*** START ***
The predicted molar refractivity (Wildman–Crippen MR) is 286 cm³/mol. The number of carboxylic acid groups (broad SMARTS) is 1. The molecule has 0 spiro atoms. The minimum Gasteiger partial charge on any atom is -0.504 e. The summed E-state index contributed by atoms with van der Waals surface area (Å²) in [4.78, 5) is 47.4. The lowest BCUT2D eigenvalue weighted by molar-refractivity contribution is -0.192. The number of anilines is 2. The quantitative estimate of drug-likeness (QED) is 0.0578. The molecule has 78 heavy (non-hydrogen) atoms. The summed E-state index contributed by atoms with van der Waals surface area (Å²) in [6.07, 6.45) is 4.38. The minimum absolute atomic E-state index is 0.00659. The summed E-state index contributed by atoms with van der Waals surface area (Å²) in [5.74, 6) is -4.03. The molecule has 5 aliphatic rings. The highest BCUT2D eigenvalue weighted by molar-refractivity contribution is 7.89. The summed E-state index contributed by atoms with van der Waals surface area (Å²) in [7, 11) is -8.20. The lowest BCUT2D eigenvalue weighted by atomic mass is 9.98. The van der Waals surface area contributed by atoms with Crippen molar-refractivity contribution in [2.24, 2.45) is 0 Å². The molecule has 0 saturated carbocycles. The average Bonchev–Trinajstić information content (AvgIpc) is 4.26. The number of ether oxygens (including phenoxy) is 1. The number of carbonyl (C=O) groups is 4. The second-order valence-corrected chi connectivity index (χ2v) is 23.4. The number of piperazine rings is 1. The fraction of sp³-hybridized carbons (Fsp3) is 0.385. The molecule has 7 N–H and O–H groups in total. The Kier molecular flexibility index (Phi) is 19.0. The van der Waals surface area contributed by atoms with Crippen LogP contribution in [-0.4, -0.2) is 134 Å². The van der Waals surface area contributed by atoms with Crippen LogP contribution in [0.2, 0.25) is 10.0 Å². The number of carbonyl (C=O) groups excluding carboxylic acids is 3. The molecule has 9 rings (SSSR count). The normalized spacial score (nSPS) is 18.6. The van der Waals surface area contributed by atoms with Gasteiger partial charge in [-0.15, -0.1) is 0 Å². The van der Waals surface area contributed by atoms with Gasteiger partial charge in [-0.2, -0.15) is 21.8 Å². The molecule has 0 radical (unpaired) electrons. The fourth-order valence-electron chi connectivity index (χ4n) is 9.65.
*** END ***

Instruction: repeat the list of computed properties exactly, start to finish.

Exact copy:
The predicted molar refractivity (Wildman–Crippen MR) is 286 cm³/mol. The number of carboxylic acid groups (broad SMARTS) is 1. The molecule has 0 spiro atoms. The minimum Gasteiger partial charge on any atom is -0.504 e. The summed E-state index contributed by atoms with van der Waals surface area (Å²) in [4.78, 5) is 47.4. The lowest BCUT2D eigenvalue weighted by molar-refractivity contribution is -0.192. The number of anilines is 2. The quantitative estimate of drug-likeness (QED) is 0.0578. The molecule has 78 heavy (non-hydrogen) atoms. The summed E-state index contributed by atoms with van der Waals surface area (Å²) in [6.07, 6.45) is 4.38. The minimum absolute atomic E-state index is 0.00659. The summed E-state index contributed by atoms with van der Waals surface area (Å²) in [5.74, 6) is -4.03. The molecule has 5 aliphatic rings. The highest BCUT2D eigenvalue weighted by molar-refractivity contribution is 7.89. The summed E-state index contributed by atoms with van der Waals surface area (Å²) in [7, 11) is -8.20. The lowest BCUT2D eigenvalue weighted by atomic mass is 9.98. The van der Waals surface area contributed by atoms with Crippen molar-refractivity contribution in [2.24, 2.45) is 0 Å². The molecule has 0 saturated carbocycles. The average Bonchev–Trinajstić information content (AvgIpc) is 4.26. The number of ether oxygens (including phenoxy) is 1. The number of carbonyl (C=O) groups is 4. The second-order valence-corrected chi connectivity index (χ2v) is 23.4. The number of piperazine rings is 1. The fraction of sp³-hybridized carbons (Fsp3) is 0.385. The molecule has 7 N–H and O–H groups in total. The Kier molecular flexibility index (Phi) is 19.0. The van der Waals surface area contributed by atoms with Crippen LogP contribution in [-0.4, -0.2) is 134 Å². The van der Waals surface area contributed by atoms with Crippen LogP contribution in [0.2, 0.25) is 10.0 Å². The number of carbonyl (C=O) groups excluding carboxylic acids is 3. The molecule has 9 rings (SSSR count). The normalized spacial score (nSPS) is 18.6. The van der Waals surface area contributed by atoms with Gasteiger partial charge in [-0.15, -0.1) is 0 Å². The van der Waals surface area contributed by atoms with Gasteiger partial charge in [-0.2, -0.15) is 21.8 Å². The molecule has 0 radical (unpaired) electrons. The fourth-order valence-electron chi connectivity index (χ4n) is 9.65.